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Why the New York Mets should Trade for Jose Reyes

from Reyes's best years were as a Met

Reyes’s best years were as a Met

Jose Reyes is one of the rare players whose most productive time period was with the New York Mets.

A homegrown talent signed by New York Mets’ scouts in the Dominican Republic at the age of 16, Reyes started his career in Kingsport making his way to the Major Leagues just 4 years later just days before his 21st birthday.

In his final season with the Mets, Reyes led the league in batting average before signing a mega-deal with the Miami Marlins becoming the first major free agent lost by Sandy Alderson in his tenure as Mets’ GM.

He spent one year in Miami before being deal to the Toronto Blue who sent him to Colorado in the Troy Tulowitzki trade last month.

Since leaving the Mets, Reyes’s offensive stats have declined and now it is to the point where even his defensive metrics place him among the worst shortstops in the Major Leagues – in fact, they are behind both Tejada and Flores.

At age 32, a player who relied on quickness and speed simply doesn’t have the same quickness and speed he used to possess.

However, this week at Citi Field, Reyes showed a glimpse of what he used to be driving a double into the gap in right center field, and making a wonderful play at short displaying that quick release arm strength he used to display with regularity in his time in New York.

Despite all that, now that Reyes has cleared waivers I would pull the trigger on a move for the shortstop if I was Sandy Alderson.

Colorado was able to unload the albatross that was Troy Tulowitzki’s contract but in order to do that, had to take Jose Reyes’s bad contract in return.

The move saved the Rockies no money in the short run, but saved them from having to pay 4 more years of money as Reyes is only signed through 2018 while Tulo is signed through 2022.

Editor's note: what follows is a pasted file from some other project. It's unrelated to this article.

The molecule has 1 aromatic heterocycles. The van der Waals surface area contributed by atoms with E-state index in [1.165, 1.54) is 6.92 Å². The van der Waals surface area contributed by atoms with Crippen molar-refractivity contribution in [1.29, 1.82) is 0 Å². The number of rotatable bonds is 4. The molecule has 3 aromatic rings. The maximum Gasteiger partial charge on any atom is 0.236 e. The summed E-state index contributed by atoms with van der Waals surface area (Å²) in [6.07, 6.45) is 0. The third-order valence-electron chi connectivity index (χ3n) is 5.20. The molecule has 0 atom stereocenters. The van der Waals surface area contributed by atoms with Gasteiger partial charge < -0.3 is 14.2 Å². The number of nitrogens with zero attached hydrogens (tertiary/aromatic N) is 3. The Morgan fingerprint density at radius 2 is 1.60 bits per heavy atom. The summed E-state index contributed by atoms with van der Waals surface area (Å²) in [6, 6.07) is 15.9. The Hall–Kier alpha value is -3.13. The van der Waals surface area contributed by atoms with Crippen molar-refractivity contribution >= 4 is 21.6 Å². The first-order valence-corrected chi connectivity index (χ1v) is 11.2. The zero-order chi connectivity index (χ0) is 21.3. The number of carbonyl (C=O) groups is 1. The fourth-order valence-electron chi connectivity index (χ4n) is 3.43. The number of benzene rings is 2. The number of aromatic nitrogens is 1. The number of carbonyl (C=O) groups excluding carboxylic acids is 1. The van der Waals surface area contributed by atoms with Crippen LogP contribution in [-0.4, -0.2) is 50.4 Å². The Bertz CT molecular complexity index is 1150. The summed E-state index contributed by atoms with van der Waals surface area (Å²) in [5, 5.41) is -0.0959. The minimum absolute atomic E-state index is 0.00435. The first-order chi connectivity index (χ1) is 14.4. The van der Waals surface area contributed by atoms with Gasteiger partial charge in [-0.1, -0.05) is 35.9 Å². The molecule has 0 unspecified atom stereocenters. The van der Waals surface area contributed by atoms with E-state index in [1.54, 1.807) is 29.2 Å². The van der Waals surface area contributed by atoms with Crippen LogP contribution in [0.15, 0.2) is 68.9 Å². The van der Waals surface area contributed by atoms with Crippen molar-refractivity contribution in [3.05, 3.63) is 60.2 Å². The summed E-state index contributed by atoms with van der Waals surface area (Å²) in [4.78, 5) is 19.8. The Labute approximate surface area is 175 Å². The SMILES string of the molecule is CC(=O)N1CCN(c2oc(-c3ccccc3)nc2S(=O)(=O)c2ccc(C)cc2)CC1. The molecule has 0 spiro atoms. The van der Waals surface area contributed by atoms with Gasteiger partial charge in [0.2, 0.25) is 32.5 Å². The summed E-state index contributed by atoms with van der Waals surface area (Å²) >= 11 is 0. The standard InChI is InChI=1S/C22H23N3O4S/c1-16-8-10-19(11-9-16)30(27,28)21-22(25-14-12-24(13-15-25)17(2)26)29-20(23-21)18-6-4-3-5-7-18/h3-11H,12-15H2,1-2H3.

It’s no secret that the Mets really don’t want to add payroll.

The Mets’ moves at and around the deadline were creatively structured to give the 2015 Mets a chance to win, but didn’t add much in the way of payroll as Cespedes’ contract and the other contracts added are up at the end of 2015 including Tyler Cipllard’s.

The Rockies are certainly looking to unload Reyes’s contract and no one is willing to take the contract on – evident in that he was put through and passed through waivers.

The Rockies are resigned to the fact that they must pay Reyes at least some of what is left on the deal, but would perhaps want to rid of at least some of the burden and may be willing to pay a large portion of the deal if the Mets were to part with a Major League player like Flores or Tejada or a slightly higher rated prospect.

The Rockies would most likely look at it as saved money as overall in the long run, they are saving close to 90 million in total money in the straight Reyes for Tulo swap.  Even if they paid 90 percent of the deal, it would overall be a huge savings if you compare it to what they would have paid Tulowitzki.

The reason I believe Reyes fits perfectly for the Mets is threefold:

First, he is still a “New Yorker” .  The former Met still lives on Long Island and I believe would be revitalized with a return to Citi Field.  Despite the fact that the metrics state that he is behind Tejada and Flores I still feel that there are reasons for that decline.  I don’t believe Reyes ever wanted to leave New York and had to due to the lucrative deal he was offered.

Second, he is still productive.  This season he is hitting .274 and has stolen 18 bases.  The Mets currently are a station to station team and Reyes’s ability to steal bases and go first to third would be huge.

Third, he fits two direct needs: leadoff hitter and shortstop.  Despite Tejada’s recent run of success. he is still an average shortstop and Flores is still very inconsistent and seems to do better in a part time role.

In the end, baseball is a game played by humans and I think that the Mets would get the best out of Jose Reyes.  I believe Reyes is a player driven by emotion and he hasn’t had that fire since leaving New York.



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